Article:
The tricks propagandists use to beat science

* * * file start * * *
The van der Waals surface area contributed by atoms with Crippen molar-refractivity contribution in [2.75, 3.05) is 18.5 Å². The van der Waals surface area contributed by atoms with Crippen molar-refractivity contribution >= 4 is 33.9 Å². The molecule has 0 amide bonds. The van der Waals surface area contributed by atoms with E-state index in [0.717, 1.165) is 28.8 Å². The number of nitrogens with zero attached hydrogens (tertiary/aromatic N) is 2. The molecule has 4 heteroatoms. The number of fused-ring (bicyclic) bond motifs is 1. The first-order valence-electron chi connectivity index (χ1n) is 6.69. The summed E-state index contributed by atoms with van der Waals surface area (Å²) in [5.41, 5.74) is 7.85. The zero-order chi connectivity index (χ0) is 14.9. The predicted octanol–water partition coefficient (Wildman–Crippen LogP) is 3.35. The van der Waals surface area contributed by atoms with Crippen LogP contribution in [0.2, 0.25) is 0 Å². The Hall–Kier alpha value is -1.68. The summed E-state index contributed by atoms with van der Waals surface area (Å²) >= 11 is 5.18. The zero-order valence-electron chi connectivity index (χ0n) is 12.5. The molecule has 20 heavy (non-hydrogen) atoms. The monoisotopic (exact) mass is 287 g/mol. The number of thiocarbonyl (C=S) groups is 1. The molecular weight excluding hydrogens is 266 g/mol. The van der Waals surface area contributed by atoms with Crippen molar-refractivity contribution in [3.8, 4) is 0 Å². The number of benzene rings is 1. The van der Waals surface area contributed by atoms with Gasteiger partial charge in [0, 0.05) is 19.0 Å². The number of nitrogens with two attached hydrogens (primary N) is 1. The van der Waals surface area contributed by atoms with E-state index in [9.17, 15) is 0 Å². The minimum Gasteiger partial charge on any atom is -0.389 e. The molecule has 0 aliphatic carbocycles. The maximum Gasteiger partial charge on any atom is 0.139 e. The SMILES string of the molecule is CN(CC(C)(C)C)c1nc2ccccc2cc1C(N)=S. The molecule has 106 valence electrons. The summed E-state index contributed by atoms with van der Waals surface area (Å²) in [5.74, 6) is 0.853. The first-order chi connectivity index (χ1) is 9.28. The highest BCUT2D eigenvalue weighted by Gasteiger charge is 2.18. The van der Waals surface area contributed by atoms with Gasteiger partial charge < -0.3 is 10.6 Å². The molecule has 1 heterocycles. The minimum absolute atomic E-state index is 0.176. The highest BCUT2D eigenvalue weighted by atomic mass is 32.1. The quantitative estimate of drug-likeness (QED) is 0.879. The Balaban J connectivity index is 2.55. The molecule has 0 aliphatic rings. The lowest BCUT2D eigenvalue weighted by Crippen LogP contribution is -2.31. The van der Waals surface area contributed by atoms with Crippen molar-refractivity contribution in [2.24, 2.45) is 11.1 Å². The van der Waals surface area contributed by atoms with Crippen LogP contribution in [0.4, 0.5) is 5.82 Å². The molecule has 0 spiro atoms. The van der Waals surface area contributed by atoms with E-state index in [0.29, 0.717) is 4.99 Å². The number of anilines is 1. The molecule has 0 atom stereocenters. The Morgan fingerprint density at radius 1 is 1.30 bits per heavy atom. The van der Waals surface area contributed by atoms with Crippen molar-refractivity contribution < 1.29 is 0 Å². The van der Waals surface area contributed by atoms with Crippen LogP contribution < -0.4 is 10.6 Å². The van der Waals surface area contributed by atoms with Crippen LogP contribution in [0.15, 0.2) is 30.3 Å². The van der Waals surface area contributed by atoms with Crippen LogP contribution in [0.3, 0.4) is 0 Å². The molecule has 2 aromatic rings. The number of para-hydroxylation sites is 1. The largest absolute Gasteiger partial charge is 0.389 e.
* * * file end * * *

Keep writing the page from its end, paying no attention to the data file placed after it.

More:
Back in the 1950s, health professionals became concerned that smoking was causing cancer. Then, in 1952, the popular magazine Reader’s Digest published “Cancer by the Carton,” an article about the increasing body of evidence that proved it. The article caused widespread shock and media coverage. Today the health dangers of smoking are clear and unambiguous. And yet smoking bans have been slow to come into force, most having appeared some 40 years or more after the Reader’s Digest article. The reason for this sluggishness is easy to see in hindsight and described in detail by Naomi Oreskes and Erik Conway in their 2010 book Merchants of Doubt. Together, tobacco companies and the PR firm created and funded an organization called the Tobacco Industry Research Committee to produce results and opinions that contradicted the view that smoking kills. The approach was hugely successful for the tobacco industry at the time. The original tobacco strategy involved several lines of attack.
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